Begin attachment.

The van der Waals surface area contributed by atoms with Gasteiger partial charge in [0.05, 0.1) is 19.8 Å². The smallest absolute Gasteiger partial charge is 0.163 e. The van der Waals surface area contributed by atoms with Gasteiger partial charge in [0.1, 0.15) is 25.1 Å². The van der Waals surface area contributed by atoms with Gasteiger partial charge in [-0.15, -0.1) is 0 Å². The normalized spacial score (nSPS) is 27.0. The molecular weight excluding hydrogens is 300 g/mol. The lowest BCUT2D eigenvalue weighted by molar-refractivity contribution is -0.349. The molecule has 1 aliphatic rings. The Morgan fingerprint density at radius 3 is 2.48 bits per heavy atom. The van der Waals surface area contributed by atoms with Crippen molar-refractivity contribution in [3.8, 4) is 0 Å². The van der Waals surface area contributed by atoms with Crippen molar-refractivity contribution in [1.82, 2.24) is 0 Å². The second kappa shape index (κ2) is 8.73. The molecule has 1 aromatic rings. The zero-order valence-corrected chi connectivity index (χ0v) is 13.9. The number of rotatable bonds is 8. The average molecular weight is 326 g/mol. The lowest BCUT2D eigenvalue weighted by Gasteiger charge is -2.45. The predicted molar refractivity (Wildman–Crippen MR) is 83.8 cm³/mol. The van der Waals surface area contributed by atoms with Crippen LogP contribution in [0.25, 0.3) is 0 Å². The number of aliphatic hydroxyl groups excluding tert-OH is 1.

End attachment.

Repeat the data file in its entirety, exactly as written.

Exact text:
The van der Waals surface area contributed by atoms with Gasteiger partial charge in [0.05, 0.1) is 19.8 Å². The smallest absolute Gasteiger partial charge is 0.163 e. The van der Waals surface area contributed by atoms with Gasteiger partial charge in [0.1, 0.15) is 25.1 Å². The van der Waals surface area contributed by atoms with Gasteiger partial charge in [-0.15, -0.1) is 0 Å². The normalized spacial score (nSPS) is 27.0. The molecular weight excluding hydrogens is 300 g/mol. The lowest BCUT2D eigenvalue weighted by molar-refractivity contribution is -0.349. The molecule has 1 aliphatic rings. The Morgan fingerprint density at radius 3 is 2.48 bits per heavy atom. The van der Waals surface area contributed by atoms with Crippen molar-refractivity contribution in [3.8, 4) is 0 Å². The van der Waals surface area contributed by atoms with Crippen molar-refractivity contribution in [1.82, 2.24) is 0 Å². The second kappa shape index (κ2) is 8.73. The molecule has 1 aromatic rings. The zero-order valence-corrected chi connectivity index (χ0v) is 13.9. The number of rotatable bonds is 8. The average molecular weight is 326 g/mol. The lowest BCUT2D eigenvalue weighted by Gasteiger charge is -2.45. The predicted molar refractivity (Wildman–Crippen MR) is 83.8 cm³/mol. The van der Waals surface area contributed by atoms with Crippen LogP contribution in [0.25, 0.3) is 0 Å². The number of aliphatic hydroxyl groups excluding tert-OH is 1.